Before the screening, festival director Markus Keuschnigg read a letter that Shin’ya Tsukamoto sent to the audience, where he explained how making this movie was a life-long dream, how he tried to get it financed for years, and how he now believed that he simply had to do it, despite not really having the necessary funding, or he might never get around to it. And while I usually try to just rate and review the final product, in this case, I’m glad for this little background information, since it made me appreciate his effort more.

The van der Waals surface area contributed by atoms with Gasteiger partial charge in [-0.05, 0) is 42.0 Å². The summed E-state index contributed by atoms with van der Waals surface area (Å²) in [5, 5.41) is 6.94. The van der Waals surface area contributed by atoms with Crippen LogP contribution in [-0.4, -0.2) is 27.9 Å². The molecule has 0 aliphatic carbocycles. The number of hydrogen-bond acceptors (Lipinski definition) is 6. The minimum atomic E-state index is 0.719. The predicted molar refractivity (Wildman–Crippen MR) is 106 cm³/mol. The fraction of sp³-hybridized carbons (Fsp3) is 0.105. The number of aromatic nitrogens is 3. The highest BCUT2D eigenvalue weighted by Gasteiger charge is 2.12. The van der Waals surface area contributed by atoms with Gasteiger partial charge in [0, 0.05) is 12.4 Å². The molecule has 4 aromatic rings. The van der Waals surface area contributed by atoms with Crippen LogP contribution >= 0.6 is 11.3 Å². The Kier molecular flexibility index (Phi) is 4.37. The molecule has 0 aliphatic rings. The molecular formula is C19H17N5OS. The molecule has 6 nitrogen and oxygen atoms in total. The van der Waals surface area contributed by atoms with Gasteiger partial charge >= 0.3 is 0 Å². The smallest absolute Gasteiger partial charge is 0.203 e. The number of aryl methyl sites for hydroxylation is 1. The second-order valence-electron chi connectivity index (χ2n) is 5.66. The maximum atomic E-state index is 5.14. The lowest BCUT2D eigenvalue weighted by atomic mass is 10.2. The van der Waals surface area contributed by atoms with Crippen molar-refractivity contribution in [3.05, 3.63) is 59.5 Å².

Some might criticize that there are already plenty of movies that deal with the horrors of war, and I’d agree that “Fires on the Plain” doesn’t really add anything new to the genre. However, some messages are important enough to bear repeating, and I strongly believe that “War is Hell” is one of them. It’s something that cannot be conveyed often – and loudly – enough. Thus, I can definitely appreciate Tsukamoto’s intentions. There were also a couple of great, haunting scenes. For me, the “highlight” (if you can call it that) definitely was the stunning scene with the attack at night, which was just masterfully done, and incredibly brutal and harrowing. It definitely will stick with me for a while. I also really liked the quiet, haunting ending, as well as the overall sense of hopelessness, dread and despair that the movie emitted. It’s also quite surreal and nightmarish, and is more interested in conveying certain feelings that to tell a coherent story – something that, in my case, it mostly achieved. And the sometimes meditative mood really gives you time to absorb it all. Unfortunately, there also was one big drawback that prevented me from ever really getting into the movie, and that’s its cheap digital look. I’m extremely sensible when it comes to that. I’ve grown up with movies and tv-shows, and I just expect them to look a certain way. Paradoxically, while live TV is actually more realistic and lifelike, for me, a movie looks fake when it doesn’t have the typical 24fps-look (which is why I loathe HFR). “Fires on the Plain”, unfortunately, seems to have been shot with a DV-camera, which makes the movie look like the guy-next-door’s holiday video. And as much and as hard as I tried, I never managed to look past that. “Fires on the Plain” also misses a clear narrative structure, and some of the scenes and/or developments were a little too exaggerated for me. Thus, while I can definitely appreciate Shin’ya Tsukamoto’s intentions and determination, I’m afraid that I couldn’t wholly appreciate the outcome.